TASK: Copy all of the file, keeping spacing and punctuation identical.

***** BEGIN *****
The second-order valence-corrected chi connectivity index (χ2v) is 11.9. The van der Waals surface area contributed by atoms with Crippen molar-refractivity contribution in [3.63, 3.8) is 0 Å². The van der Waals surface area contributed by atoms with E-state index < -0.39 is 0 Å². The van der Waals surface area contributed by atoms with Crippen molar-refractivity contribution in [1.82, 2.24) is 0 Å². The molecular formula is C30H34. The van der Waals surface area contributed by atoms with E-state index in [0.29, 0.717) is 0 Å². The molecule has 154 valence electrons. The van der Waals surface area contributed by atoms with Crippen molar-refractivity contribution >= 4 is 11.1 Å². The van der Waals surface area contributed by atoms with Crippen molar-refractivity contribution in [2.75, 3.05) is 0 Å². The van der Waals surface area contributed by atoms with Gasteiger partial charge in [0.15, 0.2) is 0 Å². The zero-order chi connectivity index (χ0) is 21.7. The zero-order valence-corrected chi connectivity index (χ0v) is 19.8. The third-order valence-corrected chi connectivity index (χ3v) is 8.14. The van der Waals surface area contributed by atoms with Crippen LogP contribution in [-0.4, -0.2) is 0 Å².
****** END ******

The second-order valence-corrected chi connectivity index (χ2v) is 11.9. The van der Waals surface area contributed by atoms with Crippen molar-refractivity contribution in [3.63, 3.8) is 0 Å². The van der Waals surface area contributed by atoms with E-state index < -0.39 is 0 Å². The van der Waals surface area contributed by atoms with Crippen molar-refractivity contribution in [1.82, 2.24) is 0 Å². The molecular formula is C30H34. The van der Waals surface area contributed by atoms with E-state index in [0.29, 0.717) is 0 Å². The molecule has 154 valence electrons. The van der Waals surface area contributed by atoms with Crippen molar-refractivity contribution >= 4 is 11.1 Å². The van der Waals surface area contributed by atoms with Crippen molar-refractivity contribution in [2.75, 3.05) is 0 Å². The van der Waals surface area contributed by atoms with Gasteiger partial charge in [0.15, 0.2) is 0 Å². The zero-order chi connectivity index (χ0) is 21.7. The zero-order valence-corrected chi connectivity index (χ0v) is 19.8. The third-order valence-corrected chi connectivity index (χ3v) is 8.14. The van der Waals surface area contributed by atoms with Crippen LogP contribution in [-0.4, -0.2) is 0 Å².